Sorry but I wrote about the clips being sealed in plastic by just assuming they were. They aren't. The plastic bag is more of "baggie" like sleeve with a piece of tape sealing it.

Keeping the gun isn't my choice. With my fathers death, the gun now belongs to my mother. The future of the gun is her choice and there are some family friends interested in the gun. If I asked for it, I would probably get it, but I think the money would mean more to my mother right now. Besides, guns were never a father\son thing anyway. As I said, the gun was never out of the safe. I use to enjoy bird hunting and have an old Remington Express, but I lost my leg in Beruit in the early 80's, and haven't hunted since.

FWIW, my father was not the original owner. He bought it from a nuclear engineer who originally bought the gun in the sate of New York. My father bought the gun from him when he accepted a job overseas and could not take the gun with him. Again, the gun went straight into the important papers safe and never left. There isn't even a single 9mm round in the house to use with the gun.

Varoadking, thank you for the info on Gunbroker, but they don't have a manual listed. Your suggestion made me think of ebay also, but none there either although someone there does have an exploded parts list view of the gun for sale.

I do have another question. I saw a post about a gun that came with a test firing shell. Should there have been a similar shell with this gun also? Just wondering if anyone had this information or not.

Here's a picture of the gun:
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Old January 14, 2012, 02:35 PM   #5
geetarman
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I don't think a fired cartridge was required when that gun was built.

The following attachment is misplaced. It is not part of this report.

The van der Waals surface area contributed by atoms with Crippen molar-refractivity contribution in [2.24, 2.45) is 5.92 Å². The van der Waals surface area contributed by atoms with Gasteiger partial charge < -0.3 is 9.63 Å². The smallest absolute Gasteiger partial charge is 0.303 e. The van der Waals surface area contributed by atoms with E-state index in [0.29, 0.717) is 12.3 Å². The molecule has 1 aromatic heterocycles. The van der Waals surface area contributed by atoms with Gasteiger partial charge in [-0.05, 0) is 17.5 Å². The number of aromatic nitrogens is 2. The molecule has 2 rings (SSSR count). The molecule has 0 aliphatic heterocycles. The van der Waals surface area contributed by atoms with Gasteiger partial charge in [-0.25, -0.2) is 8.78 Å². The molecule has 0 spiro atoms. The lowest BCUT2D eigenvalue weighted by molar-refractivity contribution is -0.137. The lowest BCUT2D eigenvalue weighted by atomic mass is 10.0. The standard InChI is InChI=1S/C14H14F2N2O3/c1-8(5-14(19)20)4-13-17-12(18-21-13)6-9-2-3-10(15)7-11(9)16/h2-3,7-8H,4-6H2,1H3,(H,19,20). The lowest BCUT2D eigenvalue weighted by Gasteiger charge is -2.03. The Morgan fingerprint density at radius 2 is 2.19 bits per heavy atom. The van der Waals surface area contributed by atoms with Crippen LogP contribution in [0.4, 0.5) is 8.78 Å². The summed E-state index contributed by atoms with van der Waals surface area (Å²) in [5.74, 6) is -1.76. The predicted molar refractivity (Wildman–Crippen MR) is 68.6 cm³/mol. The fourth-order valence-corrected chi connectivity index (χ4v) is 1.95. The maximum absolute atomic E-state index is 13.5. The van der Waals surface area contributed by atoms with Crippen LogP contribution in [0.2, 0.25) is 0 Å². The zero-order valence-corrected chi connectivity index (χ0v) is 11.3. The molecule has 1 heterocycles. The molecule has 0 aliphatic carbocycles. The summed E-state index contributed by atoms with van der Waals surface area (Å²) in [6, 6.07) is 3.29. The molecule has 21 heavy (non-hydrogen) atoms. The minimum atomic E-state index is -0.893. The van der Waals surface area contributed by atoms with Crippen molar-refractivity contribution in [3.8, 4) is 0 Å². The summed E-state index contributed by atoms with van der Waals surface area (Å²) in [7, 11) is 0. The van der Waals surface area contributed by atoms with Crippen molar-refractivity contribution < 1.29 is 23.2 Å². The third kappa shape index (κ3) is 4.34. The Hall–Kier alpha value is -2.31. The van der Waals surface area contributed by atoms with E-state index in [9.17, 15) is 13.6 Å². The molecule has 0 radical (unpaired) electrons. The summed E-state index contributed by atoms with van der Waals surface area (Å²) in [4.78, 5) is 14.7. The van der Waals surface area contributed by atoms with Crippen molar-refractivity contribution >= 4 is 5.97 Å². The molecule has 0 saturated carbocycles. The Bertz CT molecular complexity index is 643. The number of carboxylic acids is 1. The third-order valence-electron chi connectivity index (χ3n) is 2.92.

Besides the VPI paper, is there a plastic box that came with the gun? You might find the manual tucked underneath the packing. With everything else with the gun, I am very surprised the manual is not there.

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Old January 14, 2012, 04:36 PM   #6
RickB
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That gun was probably made around the time SERIAL NUMBERS became a requirement, long before the fired-case nonsense of recent times.
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Old January 14, 2012, 10:10 PM   #7
carguychris
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According to the Standard Catalog of Smith & Wesson by Supica & Nahas, the gun's serial number dates to 1981. This is one of the last Model 39-2's made, as it was replaced by the Model 439 around this time.
Quote:
Quite a few of these guns were made, and they are not rare. I would think an unfired version, new in the box, should be worth $500 or so.
+1, this is about right for any of the later guns.
Quote:
Besides the VPI paper, is there a plastic box that came with the gun? You might find the manual tucked underneath the packing.
The plastic boxes with foam liners didn't appear until 1997. IIRC all M39-2s were wrapped in brown "S&W" wax paper inside small 2-piece non-corrugated cardboard boxes, dark blue with silver lettering for blued guns, light grey with blue lettering for nickel guns. I assume this is the box visible in the OP's picture. The serial number should be written on the underside of the bottom half in grease pencil. And yes, this gun was produced long before test-fired cartridge cases were included.